Gannett Co.’s interest in Los Angeles Times parent company tronc hit a major snag Thursday as a news report said lenders have withdrawn their financing.
Bloomberg reported Thursday that “several lenders” have backed out of financing the proposed deal, which at $18.75 a share would be valued at about $1 billion. The online report said the lenders backed out over concerns about the financial health of both Gannett and tronc.
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The report, which was not confirmed by either company, sent Gannett shares tumbling 17 percent Thursday to close at $8.21. Tronc shares plunged 28 percent to close at $12.27.
The report followed several other developments reported over the previous 24 hours, including the abrupt cancellation of a tronc board meeting Wednesday afternoon and the passing of a self-imposed deadline Thursday to announce the deal concurrent with Gannett’s quarterly earnings release.
Calls and emails to both Gannett and tronc were not returned.
Gannett has been trying for months to purchase tronc, which owns the Times, the Chicago Tribune, the San Diego Union-Tribune, the Baltimore Sun and other publications. Two previous Gannett offers, one in April for $12.25 a share and another in May for $15 a share, were rejected by tronc’s board as being too low.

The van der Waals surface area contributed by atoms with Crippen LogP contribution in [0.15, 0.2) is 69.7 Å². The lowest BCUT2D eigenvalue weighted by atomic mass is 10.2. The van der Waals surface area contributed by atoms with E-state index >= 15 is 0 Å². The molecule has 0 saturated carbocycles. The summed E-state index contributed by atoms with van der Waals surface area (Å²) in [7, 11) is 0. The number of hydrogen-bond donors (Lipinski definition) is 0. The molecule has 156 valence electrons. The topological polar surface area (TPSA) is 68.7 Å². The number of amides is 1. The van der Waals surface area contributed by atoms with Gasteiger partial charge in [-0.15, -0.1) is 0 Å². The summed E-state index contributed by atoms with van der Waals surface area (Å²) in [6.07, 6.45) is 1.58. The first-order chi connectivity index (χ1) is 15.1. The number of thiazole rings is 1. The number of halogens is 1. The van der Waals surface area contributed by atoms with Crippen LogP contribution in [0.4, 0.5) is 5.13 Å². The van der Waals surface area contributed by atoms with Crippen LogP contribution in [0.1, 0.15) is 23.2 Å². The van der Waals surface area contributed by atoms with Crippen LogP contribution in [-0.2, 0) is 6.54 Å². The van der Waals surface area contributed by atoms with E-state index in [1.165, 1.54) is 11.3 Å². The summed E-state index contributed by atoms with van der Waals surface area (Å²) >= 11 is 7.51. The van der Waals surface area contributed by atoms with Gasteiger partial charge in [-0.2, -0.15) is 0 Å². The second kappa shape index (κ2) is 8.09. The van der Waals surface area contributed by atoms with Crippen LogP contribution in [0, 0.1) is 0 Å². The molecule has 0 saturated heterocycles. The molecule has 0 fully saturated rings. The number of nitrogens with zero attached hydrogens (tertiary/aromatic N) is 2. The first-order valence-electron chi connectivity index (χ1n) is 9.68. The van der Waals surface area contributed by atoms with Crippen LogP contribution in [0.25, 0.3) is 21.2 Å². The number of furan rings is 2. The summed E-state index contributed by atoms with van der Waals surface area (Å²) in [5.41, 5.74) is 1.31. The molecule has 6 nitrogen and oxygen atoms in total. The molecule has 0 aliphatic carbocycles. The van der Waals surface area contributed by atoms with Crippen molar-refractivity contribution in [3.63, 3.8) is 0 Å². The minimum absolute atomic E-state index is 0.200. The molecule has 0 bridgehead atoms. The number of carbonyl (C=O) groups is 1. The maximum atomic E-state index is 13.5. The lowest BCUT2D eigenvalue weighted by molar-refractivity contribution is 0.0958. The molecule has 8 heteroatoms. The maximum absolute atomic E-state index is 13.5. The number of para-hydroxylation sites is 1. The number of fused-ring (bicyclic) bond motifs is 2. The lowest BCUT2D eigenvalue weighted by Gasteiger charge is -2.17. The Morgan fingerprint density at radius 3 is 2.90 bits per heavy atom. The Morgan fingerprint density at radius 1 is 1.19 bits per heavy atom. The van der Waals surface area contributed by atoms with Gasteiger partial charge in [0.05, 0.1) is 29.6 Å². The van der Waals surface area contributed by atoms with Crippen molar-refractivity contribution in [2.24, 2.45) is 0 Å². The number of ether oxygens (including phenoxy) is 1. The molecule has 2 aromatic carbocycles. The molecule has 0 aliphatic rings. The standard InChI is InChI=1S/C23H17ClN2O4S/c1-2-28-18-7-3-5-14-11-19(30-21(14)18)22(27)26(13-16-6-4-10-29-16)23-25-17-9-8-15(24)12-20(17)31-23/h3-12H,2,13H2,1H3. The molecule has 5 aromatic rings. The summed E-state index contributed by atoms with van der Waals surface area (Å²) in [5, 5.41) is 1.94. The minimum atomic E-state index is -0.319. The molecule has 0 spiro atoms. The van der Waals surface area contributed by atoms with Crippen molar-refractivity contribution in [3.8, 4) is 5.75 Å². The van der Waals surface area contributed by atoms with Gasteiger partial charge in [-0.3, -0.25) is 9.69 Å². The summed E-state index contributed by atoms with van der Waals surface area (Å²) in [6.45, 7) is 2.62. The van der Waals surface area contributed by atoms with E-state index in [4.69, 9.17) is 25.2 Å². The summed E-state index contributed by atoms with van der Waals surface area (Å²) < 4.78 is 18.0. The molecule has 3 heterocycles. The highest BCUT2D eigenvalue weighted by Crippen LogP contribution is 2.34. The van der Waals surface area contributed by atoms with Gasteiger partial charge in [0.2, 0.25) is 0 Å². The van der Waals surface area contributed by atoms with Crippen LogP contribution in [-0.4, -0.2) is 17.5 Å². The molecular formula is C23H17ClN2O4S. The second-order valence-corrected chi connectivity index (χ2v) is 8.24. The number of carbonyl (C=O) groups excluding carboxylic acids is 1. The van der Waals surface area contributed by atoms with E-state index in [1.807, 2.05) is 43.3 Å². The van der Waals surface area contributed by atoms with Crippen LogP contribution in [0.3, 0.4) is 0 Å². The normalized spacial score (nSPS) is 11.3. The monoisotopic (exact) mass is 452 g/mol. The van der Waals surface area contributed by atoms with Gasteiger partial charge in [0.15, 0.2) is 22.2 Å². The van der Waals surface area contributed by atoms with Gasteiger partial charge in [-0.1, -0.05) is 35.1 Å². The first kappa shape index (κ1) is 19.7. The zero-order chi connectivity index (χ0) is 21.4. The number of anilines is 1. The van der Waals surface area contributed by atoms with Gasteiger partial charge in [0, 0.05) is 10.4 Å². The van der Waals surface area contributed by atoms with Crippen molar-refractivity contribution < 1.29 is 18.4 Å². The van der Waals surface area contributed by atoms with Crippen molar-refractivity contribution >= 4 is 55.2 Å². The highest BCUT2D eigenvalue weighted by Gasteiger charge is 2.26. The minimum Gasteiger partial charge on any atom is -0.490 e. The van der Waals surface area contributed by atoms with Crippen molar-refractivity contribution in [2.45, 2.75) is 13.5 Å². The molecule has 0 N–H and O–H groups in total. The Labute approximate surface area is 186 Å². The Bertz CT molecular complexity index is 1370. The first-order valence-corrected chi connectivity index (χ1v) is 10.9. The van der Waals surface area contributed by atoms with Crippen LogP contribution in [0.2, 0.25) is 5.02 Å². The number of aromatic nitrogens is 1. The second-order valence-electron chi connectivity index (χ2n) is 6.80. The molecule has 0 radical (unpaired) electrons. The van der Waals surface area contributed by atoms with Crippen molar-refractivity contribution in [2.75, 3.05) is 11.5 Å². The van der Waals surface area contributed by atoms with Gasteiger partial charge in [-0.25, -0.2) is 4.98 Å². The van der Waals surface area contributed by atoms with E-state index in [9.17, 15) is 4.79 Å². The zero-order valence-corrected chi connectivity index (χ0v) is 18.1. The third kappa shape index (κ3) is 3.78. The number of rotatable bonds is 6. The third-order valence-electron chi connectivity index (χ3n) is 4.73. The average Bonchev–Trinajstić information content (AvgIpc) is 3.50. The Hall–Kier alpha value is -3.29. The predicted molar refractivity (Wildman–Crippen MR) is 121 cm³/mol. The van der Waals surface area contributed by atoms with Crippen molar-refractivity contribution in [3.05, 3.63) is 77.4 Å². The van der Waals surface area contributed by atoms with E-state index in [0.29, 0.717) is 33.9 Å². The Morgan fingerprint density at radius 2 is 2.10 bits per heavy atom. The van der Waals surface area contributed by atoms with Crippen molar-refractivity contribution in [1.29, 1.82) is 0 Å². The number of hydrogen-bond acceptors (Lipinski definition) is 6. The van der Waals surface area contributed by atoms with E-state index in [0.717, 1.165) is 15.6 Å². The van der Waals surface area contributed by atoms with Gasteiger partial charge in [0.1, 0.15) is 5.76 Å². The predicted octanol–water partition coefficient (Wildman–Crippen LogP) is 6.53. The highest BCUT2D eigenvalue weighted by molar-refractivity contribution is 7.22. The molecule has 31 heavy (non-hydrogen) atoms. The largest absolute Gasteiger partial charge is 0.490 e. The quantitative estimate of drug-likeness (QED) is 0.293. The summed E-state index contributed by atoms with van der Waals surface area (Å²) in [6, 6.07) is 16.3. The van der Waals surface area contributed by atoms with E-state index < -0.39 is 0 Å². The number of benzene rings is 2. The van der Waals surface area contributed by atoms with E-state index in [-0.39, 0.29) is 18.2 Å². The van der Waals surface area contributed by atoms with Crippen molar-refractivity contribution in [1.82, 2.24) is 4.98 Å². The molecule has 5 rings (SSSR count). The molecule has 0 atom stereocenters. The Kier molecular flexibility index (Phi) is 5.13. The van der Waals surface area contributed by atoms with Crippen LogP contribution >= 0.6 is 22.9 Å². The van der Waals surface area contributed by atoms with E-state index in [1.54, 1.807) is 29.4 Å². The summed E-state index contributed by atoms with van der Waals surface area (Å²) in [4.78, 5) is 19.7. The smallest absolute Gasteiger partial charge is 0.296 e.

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Gannett owns USA Today, the Arizona Republic, and several smaller publications.
Media analyst Ken Doctor reported early Thursday in a post for Politico that the cancellation of the tronc board meeting was in part due to growing concerns over a provision in the deal that would have given the Los Angeles Times greater independence from Gannett than tronc’s other publications. This provision was to accommodate the wishes of Los Angeles billionaire Patrick Soon-Shiong, who invested $70 million in tronc in May. Soon-Shiong has long sought to return the Times to local ownership.
Reached Thursday afternoon after the Bloomberg report surfaced, Doctor told the Business Journal that Soon-Shiong is now even more crucial to pulling off the deal between Gannett and tronc. He said lenders grew increasingly concerned about Gannett’s financial strength after earnings reports at both Gannett and other print media companies showed continuing underlying weakness on the revenue side.
“Now it’s an issue of how much more Soon-Shiong has to invest in tronc to share the risk and ease the concerns of the (Gannett) lenders,” Doctor said.
Public policy and energy reporter Howard Fine can be reached at firstname.lastname@example.org. Follow him on Twitter @howardafine.